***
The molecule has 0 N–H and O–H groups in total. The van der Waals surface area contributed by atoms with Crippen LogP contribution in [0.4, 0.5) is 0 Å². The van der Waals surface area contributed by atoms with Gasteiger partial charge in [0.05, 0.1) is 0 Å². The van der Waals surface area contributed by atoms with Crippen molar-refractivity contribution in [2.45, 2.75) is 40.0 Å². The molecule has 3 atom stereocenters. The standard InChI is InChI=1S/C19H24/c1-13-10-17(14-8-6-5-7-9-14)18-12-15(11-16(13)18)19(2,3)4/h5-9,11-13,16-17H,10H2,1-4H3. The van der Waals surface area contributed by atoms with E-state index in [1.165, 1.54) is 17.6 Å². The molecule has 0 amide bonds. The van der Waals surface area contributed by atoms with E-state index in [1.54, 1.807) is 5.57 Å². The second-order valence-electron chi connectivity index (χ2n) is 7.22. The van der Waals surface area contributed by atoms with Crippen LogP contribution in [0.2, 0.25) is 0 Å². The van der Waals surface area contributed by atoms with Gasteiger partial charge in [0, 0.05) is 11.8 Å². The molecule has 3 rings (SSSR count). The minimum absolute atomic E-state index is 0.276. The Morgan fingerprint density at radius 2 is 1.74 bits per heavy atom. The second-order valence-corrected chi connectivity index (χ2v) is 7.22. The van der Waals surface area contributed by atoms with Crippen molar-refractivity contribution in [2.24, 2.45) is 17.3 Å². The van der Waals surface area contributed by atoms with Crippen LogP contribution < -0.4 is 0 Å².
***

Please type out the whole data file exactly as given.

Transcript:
The molecule has 0 N–H and O–H groups in total. The van der Waals surface area contributed by atoms with Crippen LogP contribution in [0.4, 0.5) is 0 Å². The van der Waals surface area contributed by atoms with Gasteiger partial charge in [0.05, 0.1) is 0 Å². The van der Waals surface area contributed by atoms with Crippen molar-refractivity contribution in [2.45, 2.75) is 40.0 Å². The molecule has 3 atom stereocenters. The standard InChI is InChI=1S/C19H24/c1-13-10-17(14-8-6-5-7-9-14)18-12-15(11-16(13)18)19(2,3)4/h5-9,11-13,16-17H,10H2,1-4H3. The van der Waals surface area contributed by atoms with E-state index in [1.165, 1.54) is 17.6 Å². The molecule has 0 amide bonds. The van der Waals surface area contributed by atoms with E-state index in [1.54, 1.807) is 5.57 Å². The second-order valence-electron chi connectivity index (χ2n) is 7.22. The van der Waals surface area contributed by atoms with Crippen LogP contribution in [0.2, 0.25) is 0 Å². The van der Waals surface area contributed by atoms with Gasteiger partial charge in [0, 0.05) is 11.8 Å². The molecule has 3 rings (SSSR count). The minimum absolute atomic E-state index is 0.276. The Morgan fingerprint density at radius 2 is 1.74 bits per heavy atom. The second-order valence-corrected chi connectivity index (χ2v) is 7.22. The van der Waals surface area contributed by atoms with Crippen molar-refractivity contribution in [2.24, 2.45) is 17.3 Å². The van der Waals surface area contributed by atoms with Crippen LogP contribution < -0.4 is 0 Å².